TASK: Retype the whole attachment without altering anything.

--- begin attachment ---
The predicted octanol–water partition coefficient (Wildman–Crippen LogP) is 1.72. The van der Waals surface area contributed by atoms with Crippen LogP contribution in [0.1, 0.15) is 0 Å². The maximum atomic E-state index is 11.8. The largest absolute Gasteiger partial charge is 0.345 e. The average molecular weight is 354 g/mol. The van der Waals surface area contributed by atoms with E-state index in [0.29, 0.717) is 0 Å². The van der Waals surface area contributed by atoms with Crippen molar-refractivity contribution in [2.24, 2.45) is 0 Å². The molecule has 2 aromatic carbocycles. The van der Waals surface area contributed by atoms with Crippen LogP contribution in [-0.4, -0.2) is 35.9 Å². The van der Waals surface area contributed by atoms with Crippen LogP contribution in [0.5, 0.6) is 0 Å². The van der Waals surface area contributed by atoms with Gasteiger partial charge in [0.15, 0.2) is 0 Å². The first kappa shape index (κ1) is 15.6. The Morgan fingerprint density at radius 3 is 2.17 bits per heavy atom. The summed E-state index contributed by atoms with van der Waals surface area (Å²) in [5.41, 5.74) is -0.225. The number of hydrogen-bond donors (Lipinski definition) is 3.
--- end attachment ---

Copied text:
The predicted octanol–water partition coefficient (Wildman–Crippen LogP) is 1.72. The van der Waals surface area contributed by atoms with Crippen LogP contribution in [0.1, 0.15) is 0 Å². The maximum atomic E-state index is 11.8. The largest absolute Gasteiger partial charge is 0.345 e. The average molecular weight is 354 g/mol. The van der Waals surface area contributed by atoms with E-state index in [0.29, 0.717) is 0 Å². The van der Waals surface area contributed by atoms with Crippen molar-refractivity contribution in [2.24, 2.45) is 0 Å². The molecule has 2 aromatic carbocycles. The van der Waals surface area contributed by atoms with Crippen LogP contribution in [-0.4, -0.2) is 35.9 Å². The van der Waals surface area contributed by atoms with Crippen LogP contribution in [0.5, 0.6) is 0 Å². The van der Waals surface area contributed by atoms with Gasteiger partial charge in [0.15, 0.2) is 0 Å². The first kappa shape index (κ1) is 15.6. The Morgan fingerprint density at radius 3 is 2.17 bits per heavy atom. The summed E-state index contributed by atoms with van der Waals surface area (Å²) in [5.41, 5.74) is -0.225. The number of hydrogen-bond donors (Lipinski definition) is 3.